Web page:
18. Ted Johnson July 11, 2019 at 10:38 am

    Is this conference for just VA and DoD? Can Veterans attend to provide their perspective? I’m a Veteran who would like to bring some real world off the street ideas to this conference.

  19. David Preston July 11, 2019 at 10:30 am

    It is disheartening to read the posts from those who want to be of assistance interspersed with those by veterans and their family who feel let down and abandoned by the system. Having been on both ends of the spectrum – first, as a struggling Gulf War veteran and today as a Master of Military Social Work student, I can see both sides and pray we can find a way to bridge the gap and create connections between those who need the resources and those who have the resources. I applaud the veterans and family who are stepping up and sharing their stories here and in other forums: now we need to figure out how to step up and solve this epidemic.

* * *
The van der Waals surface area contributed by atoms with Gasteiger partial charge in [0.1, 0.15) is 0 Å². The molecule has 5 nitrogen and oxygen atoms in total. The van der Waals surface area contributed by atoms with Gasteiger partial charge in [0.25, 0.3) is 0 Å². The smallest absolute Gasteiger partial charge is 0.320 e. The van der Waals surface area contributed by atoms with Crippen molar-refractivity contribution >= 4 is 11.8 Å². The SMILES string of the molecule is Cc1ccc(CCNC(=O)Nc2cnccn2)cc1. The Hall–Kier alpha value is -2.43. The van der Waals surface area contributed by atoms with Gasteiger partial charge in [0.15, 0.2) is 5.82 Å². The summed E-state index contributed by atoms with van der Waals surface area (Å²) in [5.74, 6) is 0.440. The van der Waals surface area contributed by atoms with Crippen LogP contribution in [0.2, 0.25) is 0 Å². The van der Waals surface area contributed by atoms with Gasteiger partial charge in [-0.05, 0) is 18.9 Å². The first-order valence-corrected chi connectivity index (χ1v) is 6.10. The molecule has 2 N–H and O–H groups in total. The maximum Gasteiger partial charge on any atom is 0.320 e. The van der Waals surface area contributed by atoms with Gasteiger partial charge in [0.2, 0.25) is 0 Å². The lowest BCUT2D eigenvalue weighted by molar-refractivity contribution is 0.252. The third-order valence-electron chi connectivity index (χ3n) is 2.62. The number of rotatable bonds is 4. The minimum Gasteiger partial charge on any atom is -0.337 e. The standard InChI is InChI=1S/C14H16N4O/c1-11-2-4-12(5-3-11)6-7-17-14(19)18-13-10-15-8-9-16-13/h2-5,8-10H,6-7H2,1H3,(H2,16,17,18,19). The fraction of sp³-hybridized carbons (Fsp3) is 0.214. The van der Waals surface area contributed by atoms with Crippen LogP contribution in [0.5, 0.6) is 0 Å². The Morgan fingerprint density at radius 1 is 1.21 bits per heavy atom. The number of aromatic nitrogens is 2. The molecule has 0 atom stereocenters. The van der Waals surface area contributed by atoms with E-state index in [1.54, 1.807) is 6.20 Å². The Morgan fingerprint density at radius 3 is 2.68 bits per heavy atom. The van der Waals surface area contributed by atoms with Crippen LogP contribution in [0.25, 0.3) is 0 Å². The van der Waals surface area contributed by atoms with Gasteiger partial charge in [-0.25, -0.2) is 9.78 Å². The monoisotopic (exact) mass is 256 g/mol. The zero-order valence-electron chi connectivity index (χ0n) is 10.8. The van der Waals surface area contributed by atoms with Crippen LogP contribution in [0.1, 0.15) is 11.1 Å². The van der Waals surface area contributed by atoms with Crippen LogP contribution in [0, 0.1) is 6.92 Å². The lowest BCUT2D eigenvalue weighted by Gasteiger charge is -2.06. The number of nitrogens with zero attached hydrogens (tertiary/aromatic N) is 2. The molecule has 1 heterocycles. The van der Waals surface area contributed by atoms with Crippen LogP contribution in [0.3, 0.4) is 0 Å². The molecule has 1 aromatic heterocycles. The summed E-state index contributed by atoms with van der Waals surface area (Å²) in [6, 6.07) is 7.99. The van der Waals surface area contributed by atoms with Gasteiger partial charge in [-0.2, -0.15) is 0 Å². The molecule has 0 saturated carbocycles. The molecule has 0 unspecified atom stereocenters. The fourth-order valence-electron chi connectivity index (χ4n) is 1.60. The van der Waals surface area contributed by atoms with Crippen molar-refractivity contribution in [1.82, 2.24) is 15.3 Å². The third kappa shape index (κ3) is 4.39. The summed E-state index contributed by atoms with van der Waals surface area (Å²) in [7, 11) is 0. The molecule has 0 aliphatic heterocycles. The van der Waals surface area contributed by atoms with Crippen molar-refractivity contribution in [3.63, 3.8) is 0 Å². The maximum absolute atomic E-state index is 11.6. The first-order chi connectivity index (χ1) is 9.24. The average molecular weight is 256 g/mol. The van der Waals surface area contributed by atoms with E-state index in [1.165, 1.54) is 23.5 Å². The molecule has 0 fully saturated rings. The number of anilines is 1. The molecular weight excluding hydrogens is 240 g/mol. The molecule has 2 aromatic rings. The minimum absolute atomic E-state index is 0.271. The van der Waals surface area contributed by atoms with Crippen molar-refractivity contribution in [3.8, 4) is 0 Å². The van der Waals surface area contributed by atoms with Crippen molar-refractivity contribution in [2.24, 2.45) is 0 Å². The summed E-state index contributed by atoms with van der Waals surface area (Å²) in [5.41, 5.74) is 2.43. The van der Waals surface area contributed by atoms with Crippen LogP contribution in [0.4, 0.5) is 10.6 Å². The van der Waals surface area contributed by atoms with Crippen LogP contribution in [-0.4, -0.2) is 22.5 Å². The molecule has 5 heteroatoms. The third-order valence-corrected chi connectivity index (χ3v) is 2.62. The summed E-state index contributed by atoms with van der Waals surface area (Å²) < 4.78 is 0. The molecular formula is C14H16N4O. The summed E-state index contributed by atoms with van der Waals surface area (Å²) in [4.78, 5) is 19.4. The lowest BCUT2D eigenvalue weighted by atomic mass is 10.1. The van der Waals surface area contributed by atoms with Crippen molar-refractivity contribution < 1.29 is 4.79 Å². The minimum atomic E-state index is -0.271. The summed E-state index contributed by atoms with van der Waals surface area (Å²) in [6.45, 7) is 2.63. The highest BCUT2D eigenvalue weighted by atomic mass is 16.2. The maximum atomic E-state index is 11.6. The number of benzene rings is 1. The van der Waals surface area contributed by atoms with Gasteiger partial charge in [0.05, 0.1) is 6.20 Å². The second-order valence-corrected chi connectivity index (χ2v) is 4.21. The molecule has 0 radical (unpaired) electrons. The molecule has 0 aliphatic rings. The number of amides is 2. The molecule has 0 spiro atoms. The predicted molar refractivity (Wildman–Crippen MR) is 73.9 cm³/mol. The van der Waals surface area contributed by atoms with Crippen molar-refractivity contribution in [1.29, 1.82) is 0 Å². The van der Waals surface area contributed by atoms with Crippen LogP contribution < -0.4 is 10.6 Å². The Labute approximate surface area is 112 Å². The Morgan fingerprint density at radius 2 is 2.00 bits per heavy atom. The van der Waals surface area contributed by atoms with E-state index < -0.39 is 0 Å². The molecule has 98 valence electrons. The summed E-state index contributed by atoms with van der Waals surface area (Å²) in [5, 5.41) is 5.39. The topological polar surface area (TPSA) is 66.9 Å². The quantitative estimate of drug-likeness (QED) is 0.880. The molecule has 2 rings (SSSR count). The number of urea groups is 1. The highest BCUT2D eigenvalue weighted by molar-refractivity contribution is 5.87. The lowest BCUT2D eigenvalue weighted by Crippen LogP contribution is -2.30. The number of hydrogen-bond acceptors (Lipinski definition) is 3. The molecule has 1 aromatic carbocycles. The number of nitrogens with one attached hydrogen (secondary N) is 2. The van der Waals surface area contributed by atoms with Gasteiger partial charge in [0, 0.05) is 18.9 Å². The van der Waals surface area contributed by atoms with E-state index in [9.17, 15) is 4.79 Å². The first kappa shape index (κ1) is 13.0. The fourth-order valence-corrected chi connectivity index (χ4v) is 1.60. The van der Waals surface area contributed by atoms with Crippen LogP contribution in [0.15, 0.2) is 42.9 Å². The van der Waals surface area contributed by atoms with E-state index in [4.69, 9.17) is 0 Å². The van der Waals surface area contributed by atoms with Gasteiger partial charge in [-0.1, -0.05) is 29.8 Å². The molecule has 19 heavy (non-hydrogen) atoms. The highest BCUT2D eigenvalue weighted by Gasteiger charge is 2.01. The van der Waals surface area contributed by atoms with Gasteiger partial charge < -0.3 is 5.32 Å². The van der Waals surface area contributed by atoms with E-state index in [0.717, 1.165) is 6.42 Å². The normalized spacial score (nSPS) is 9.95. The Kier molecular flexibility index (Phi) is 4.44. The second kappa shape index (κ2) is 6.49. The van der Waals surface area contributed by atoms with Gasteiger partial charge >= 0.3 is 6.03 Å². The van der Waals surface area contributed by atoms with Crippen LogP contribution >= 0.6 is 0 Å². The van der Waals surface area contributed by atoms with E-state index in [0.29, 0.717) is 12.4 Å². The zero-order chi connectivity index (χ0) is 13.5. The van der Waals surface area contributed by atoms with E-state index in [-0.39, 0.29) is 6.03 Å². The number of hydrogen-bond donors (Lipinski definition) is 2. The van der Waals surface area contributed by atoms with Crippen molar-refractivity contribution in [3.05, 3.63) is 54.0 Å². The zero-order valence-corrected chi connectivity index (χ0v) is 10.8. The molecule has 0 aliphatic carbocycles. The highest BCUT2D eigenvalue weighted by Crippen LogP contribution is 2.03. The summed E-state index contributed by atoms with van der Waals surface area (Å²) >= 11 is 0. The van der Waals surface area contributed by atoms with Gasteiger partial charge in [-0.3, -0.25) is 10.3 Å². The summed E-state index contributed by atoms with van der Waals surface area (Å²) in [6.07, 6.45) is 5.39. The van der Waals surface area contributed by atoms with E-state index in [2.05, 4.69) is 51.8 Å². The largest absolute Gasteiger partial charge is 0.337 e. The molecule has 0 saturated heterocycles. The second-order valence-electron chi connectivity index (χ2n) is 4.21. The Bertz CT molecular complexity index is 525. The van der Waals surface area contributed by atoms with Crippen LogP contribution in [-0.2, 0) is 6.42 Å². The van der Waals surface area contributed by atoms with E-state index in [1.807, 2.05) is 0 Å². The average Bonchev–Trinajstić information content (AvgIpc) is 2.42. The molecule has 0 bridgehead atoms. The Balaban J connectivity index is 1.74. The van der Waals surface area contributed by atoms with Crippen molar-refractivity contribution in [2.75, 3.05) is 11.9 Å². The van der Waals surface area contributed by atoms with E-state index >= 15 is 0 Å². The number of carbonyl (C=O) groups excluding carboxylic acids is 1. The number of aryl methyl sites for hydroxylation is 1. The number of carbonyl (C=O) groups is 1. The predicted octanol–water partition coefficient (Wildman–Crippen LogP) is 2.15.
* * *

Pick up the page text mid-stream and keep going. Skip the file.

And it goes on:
20. Amber R Ciaccio July 11, 2019 at 10:27 am

    How do I get an invite?

    • Jake Clark July 11, 2019 at 1:37 pm

      Give ‘em hell, Amber

  21. Barbara Quilliam West July 11, 2019 at 9:21 am

    How does a veteran get an invitation to this?

    • Tina K Mills July 11, 2019 at 11:24 am

      I am also a veteran and a licensed clinical drug and alcohol counselor. I’d love to go to this too! Are there scholarships to assist with payment/hotels? I also work with veterans and others in the Justice System, and I’d love to gain more knowledge and resources to help those in need.

      • Will Timeloser July 11, 2019 at 4:06 pm